A few days ago, I felt like taking a walk. It was late in the afternoon and I needed some fresh air.
I live across the street from the high school. There is always something going on there and I attend a lot of field hockey, softball, and lacrosse games, as well as going to swim meets in the winter. This day, though, it was quiet – late enough that everyone had gone home. So I decided to walk all the way around the building.
The school is like many others – it started off in one coherent plan and then, through additions and renovations, took on a rambling personality. Lots of areas to wander. I traveled around the playing fields by the road, crossed the parking lot, and ended up about a quarter-mile away at the back of the school.
I was in a contemplative mood and just felt like poking around. Here are a few things I saw, nothing important, but then again, pretty interesting to me. I’ve lived in this town for more than two decades and my son went to school here. I use the track for exercise. I’ve taken classes in the building myself. So I have memories for every part of this site.
They’ve been doing construction in a section behind the football field. It’s cleared up now but the signs of it remain. I walked through the parking lot toward the area. I thought this poor grate has really had enough to handle, with the wood scraps and the thickened holes from dropped concrete.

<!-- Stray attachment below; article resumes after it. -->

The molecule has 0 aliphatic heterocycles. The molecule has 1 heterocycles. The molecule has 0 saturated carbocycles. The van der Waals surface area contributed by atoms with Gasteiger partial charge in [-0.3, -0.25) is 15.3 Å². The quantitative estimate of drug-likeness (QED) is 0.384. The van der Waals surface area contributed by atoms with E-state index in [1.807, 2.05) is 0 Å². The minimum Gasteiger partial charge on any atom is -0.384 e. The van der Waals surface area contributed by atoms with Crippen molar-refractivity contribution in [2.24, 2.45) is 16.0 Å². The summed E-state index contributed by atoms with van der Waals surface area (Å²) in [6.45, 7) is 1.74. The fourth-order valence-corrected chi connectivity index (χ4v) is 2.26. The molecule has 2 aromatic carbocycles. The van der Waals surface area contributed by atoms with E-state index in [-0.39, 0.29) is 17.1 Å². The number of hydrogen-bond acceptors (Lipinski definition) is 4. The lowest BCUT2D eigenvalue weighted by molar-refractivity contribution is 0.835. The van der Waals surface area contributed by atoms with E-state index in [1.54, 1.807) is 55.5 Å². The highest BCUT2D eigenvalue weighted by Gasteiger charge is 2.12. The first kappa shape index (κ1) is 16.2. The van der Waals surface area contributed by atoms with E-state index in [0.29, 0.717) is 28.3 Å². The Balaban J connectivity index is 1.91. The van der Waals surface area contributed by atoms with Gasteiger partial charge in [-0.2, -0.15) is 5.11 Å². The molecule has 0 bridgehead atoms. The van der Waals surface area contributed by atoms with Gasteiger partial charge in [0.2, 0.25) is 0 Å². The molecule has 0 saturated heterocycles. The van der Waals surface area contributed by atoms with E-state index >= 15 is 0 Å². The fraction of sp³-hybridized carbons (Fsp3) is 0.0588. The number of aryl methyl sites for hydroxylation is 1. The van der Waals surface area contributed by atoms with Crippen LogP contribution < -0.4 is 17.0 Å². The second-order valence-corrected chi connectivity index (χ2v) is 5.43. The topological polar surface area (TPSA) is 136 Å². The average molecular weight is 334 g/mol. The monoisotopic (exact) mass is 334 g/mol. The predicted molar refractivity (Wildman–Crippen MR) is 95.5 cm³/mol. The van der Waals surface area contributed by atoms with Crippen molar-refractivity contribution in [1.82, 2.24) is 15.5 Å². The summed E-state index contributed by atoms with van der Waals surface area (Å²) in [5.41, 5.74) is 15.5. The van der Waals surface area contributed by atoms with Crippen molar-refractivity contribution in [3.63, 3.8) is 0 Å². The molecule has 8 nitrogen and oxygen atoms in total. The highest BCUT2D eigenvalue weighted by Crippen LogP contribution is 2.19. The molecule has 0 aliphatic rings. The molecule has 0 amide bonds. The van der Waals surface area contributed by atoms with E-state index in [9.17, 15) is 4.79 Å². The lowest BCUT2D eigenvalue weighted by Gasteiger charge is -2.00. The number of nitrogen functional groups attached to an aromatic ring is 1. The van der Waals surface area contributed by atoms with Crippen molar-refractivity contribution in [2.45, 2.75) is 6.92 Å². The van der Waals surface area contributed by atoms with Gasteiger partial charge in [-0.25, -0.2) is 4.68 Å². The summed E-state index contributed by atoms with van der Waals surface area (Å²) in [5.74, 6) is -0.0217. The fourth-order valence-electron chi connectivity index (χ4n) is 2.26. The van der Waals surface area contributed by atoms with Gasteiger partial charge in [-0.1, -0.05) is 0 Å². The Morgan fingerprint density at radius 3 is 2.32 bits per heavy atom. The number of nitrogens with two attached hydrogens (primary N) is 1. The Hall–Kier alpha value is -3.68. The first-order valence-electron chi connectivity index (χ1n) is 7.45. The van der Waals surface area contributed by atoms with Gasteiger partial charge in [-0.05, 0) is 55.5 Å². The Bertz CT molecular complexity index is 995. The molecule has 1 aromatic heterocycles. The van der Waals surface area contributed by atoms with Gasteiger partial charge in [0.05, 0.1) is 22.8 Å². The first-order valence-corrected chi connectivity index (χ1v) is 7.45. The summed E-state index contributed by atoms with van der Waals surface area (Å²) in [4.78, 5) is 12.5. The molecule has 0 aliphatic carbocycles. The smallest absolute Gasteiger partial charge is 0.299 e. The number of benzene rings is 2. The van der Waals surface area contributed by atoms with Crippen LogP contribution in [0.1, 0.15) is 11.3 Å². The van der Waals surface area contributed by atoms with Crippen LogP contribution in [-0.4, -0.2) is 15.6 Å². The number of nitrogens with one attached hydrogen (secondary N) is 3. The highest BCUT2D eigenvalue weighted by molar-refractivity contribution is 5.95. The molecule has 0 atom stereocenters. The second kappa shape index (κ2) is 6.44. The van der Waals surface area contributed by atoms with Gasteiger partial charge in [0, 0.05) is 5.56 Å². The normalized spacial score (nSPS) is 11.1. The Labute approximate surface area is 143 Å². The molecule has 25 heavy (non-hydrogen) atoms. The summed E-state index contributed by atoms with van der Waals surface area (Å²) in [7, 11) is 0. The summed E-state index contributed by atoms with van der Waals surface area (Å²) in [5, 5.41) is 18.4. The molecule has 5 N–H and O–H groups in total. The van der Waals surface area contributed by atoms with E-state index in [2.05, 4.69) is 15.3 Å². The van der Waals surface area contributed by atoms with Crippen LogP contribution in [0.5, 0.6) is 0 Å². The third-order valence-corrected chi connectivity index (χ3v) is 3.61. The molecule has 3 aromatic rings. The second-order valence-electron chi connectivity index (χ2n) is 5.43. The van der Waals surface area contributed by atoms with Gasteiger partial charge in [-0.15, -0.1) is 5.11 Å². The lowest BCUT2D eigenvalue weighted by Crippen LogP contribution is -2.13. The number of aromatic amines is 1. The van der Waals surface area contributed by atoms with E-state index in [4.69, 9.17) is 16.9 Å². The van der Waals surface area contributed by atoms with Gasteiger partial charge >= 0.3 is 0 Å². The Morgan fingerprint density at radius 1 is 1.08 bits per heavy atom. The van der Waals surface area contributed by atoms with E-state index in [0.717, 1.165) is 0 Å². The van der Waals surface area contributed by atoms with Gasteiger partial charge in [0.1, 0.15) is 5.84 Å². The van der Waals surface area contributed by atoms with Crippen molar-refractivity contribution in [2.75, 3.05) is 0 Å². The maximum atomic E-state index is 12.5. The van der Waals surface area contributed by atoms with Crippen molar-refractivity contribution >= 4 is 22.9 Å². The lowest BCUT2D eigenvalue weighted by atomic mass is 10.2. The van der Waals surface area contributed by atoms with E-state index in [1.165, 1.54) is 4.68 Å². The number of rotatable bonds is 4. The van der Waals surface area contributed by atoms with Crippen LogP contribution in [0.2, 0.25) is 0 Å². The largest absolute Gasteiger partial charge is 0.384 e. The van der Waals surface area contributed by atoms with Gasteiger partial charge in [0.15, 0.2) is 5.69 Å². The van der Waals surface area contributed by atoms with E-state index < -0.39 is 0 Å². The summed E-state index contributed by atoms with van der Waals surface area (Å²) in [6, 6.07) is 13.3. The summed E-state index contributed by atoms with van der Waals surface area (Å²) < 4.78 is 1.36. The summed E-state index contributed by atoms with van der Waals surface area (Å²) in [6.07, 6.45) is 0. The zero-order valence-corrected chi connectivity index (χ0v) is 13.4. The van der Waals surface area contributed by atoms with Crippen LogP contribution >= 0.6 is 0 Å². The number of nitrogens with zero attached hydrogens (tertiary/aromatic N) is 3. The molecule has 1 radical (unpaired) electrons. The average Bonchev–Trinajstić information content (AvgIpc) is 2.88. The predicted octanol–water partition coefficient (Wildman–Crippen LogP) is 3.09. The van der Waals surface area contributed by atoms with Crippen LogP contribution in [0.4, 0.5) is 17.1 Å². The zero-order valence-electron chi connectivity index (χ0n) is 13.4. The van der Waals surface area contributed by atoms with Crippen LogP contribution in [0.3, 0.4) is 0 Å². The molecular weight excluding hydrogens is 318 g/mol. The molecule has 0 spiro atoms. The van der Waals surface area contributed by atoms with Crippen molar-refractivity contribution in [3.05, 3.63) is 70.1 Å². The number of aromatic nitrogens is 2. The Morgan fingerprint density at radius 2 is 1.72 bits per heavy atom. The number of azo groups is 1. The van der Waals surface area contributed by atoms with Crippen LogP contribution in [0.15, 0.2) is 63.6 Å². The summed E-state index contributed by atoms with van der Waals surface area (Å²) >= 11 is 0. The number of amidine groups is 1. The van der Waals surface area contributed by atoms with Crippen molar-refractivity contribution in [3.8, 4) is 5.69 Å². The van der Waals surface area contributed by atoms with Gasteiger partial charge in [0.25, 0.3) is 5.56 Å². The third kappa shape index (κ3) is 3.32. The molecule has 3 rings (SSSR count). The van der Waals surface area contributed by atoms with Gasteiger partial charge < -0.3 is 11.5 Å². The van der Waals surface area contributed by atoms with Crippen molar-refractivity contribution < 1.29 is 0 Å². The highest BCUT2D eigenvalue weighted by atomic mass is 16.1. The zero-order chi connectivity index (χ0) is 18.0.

While I was here, I picked up three tennis balls – escaped from the nearby courts. It seemed wrong to let them wander around aimlessly until a car ran them over, so I threw them back on the courts. You might be able to see a couple of them in this picture.
They recently added numbers to the teachers’ parking lot. There is something really attractive to me about numbers painted on a parking lot surface. I find the look appealing and I don’t know why.
The sidewalks around the school are 60 years old – the school was built in 1956. Naturally they are showing some age. This scene reminded me of the sidewalks in front of my house, which was built in 1957. It’s each homeowner’s responsibility to maintain the sidewalks in front of the residence – when the township decides it’s time for repairs, they come around and spray white dots on the blocks needing replacement. Our street has recently been notified and the white dots have appeared. I think that if this block had been on the street – well, you know what it would have been wearing.
A little further on, I noticed this stray bedraggled mitten lying next to the curb. Lost during the winter and it probably spent some time under a plowed-up mound of snow, given its location. I have lived here long enough to know that this is just the spot where the plows build up a good solid hill of icy snow. If you are a mitten lying on the ground, well, you’re trapped for quite a while, long enough to be forgotten. I’m feeling sorry for this mitten because pretty soon, it will get swept up and taken to the dump.
On my way back toward home, I passed the softball field. I saw the two pencils lying on the ground next to the trash bin. Never mind computers, kids still need pencils in school. I like to think about that.
OK, all done. I went on down the road and crossed to my house, feeling quite satisfied with the state of things in my neighborhood.